The youngest magmatic event in Eastern North America: A window in the post rift evolution of continents

Tuesday, 16 December 2014: 2:40 PM
Sarah E Mazza1, Esteban Gazel1, Elizabeth A Johnson2 and Brandon Schmandt3, (1)Virginia Tech, Blacksburg, VA, United States, (2)James Madison-Memorial Hall, Harrisonburg, VA, United States, (3)University of New Mexico Main Campus, Albuquerque, NM, United States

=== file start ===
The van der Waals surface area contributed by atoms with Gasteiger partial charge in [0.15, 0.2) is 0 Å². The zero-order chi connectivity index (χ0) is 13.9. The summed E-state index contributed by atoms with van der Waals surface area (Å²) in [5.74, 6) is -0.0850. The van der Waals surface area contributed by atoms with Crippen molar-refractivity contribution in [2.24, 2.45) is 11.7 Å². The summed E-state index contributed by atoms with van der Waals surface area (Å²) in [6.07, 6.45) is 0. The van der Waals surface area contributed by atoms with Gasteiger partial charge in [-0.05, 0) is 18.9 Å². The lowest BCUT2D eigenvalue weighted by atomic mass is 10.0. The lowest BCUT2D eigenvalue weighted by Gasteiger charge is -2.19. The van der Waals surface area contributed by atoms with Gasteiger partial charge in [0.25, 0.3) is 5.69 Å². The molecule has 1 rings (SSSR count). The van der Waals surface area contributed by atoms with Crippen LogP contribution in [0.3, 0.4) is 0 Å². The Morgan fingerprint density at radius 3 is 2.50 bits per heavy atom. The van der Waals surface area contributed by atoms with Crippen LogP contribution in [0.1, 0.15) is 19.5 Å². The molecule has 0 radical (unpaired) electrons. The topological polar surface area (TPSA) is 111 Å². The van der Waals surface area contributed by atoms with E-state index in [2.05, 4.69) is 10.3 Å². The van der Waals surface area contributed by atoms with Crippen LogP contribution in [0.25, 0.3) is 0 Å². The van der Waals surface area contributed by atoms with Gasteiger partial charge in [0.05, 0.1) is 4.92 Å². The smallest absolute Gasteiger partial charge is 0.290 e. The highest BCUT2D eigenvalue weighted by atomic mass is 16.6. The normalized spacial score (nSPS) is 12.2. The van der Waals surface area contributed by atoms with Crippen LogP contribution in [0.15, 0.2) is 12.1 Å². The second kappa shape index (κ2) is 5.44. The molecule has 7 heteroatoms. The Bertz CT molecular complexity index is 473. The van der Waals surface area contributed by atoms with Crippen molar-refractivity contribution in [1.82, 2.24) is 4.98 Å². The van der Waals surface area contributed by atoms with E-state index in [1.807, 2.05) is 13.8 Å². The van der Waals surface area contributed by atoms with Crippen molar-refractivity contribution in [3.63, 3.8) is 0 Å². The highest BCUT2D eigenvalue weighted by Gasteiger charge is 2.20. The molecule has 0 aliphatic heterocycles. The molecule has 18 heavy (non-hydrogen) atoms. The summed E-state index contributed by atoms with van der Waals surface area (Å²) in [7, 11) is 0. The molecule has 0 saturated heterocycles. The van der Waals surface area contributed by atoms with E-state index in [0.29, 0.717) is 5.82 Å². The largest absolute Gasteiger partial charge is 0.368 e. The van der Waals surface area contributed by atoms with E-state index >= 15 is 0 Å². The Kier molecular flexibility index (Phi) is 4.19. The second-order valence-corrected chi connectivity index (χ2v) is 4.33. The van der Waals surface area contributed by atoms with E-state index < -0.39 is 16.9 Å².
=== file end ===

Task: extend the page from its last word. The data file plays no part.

The rifted Eastern North American Margin (ENAM) provides important clues to the long-term evolution of continental margins. An Eocene (ca. 47-48 Ma) volcanic swarm exposed in the Appalachian Valley and Ridge Province of Virginia and West Virginia, contains the youngest known igneous rocks in the ENAM. These magmas are bimodal in composition, and provide the only window into the most recent deep processes contributing to the post-rift evolution of this margin. We expand on the data presented in Mazza et al., 2014, with new geochemical data that further constrains the magmatic evolution of the ENAM. Using integrated radiogenic isotopic data, petrologic modeling, and regional geomorphology, we determine source domains, melting conditions, and regional implications. Modeling of the melting conditions on primitive basalts yielded an average temperature and pressure of 1412±25°C and 2.32±0.31 GPa, corresponding to a mantle potential temperature of ~1410°C, suggesting melting conditions slightly higher than ambient mantle but not as high as expected from plume activity. When compared with magmas from Atlantic hotspots, the Eocene ENAM samples share isotopic signatures with the Azores and Cape Verde. This similarity suggests the possibility of a large-scale dissemination of similar sources in the upper mantle left over from the opening of the Atlantic. Asthenosphere upwelling related to localized lithospheric delamination is a possible process that can explain the intraplate signature of these magmas that lack evidence of a thermal anomaly. This process can also explain the Cenozoic dynamic topography and rejuvenation of the Central Appalachians. New P- and S-wave tomography using data from EarthScope’s USArray shows that a low-velocity anomaly persists in the upper mantle beneath the Eocene volcanic swarm, indicating that the magmatic event substantially modified regional lithospheric structure. Our geochemical and petrologic constraints will be vital for a comprehensive interpretation of new geophysical data emerging from EarthScope and understanding its implications for the geological evolution of ENAM.